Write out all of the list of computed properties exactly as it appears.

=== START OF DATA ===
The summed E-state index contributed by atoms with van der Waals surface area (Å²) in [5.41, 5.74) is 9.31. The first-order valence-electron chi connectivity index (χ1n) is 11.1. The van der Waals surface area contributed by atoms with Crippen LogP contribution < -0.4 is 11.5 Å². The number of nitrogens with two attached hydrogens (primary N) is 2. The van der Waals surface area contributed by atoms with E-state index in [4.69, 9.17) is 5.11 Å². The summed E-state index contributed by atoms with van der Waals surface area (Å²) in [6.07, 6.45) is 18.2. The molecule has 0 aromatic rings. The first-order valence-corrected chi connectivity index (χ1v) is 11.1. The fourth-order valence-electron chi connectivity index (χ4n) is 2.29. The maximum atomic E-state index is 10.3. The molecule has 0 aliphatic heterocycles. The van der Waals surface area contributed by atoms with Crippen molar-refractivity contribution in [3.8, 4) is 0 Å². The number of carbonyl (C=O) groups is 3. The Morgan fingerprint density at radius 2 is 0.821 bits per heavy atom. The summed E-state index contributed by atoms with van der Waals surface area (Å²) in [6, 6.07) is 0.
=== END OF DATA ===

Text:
The summed E-state index contributed by atoms with van der Waals surface area (Å²) in [5.41, 5.74) is 9.31. The first-order valence-electron chi connectivity index (χ1n) is 11.1. The van der Waals surface area contributed by atoms with Crippen LogP contribution < -0.4 is 11.5 Å². The number of nitrogens with two attached hydrogens (primary N) is 2. The van der Waals surface area contributed by atoms with E-state index in [4.69, 9.17) is 5.11 Å². The summed E-state index contributed by atoms with van der Waals surface area (Å²) in [6.07, 6.45) is 18.2. The molecule has 0 aromatic rings. The first-order valence-corrected chi connectivity index (χ1v) is 11.1. The fourth-order valence-electron chi connectivity index (χ4n) is 2.29. The maximum atomic E-state index is 10.3. The molecule has 0 aliphatic heterocycles. The van der Waals surface area contributed by atoms with Crippen molar-refractivity contribution in [3.8, 4) is 0 Å². The number of carbonyl (C=O) groups is 3. The Morgan fingerprint density at radius 2 is 0.821 bits per heavy atom. The summed E-state index contributed by atoms with van der Waals surface area (Å²) in [6, 6.07) is 0.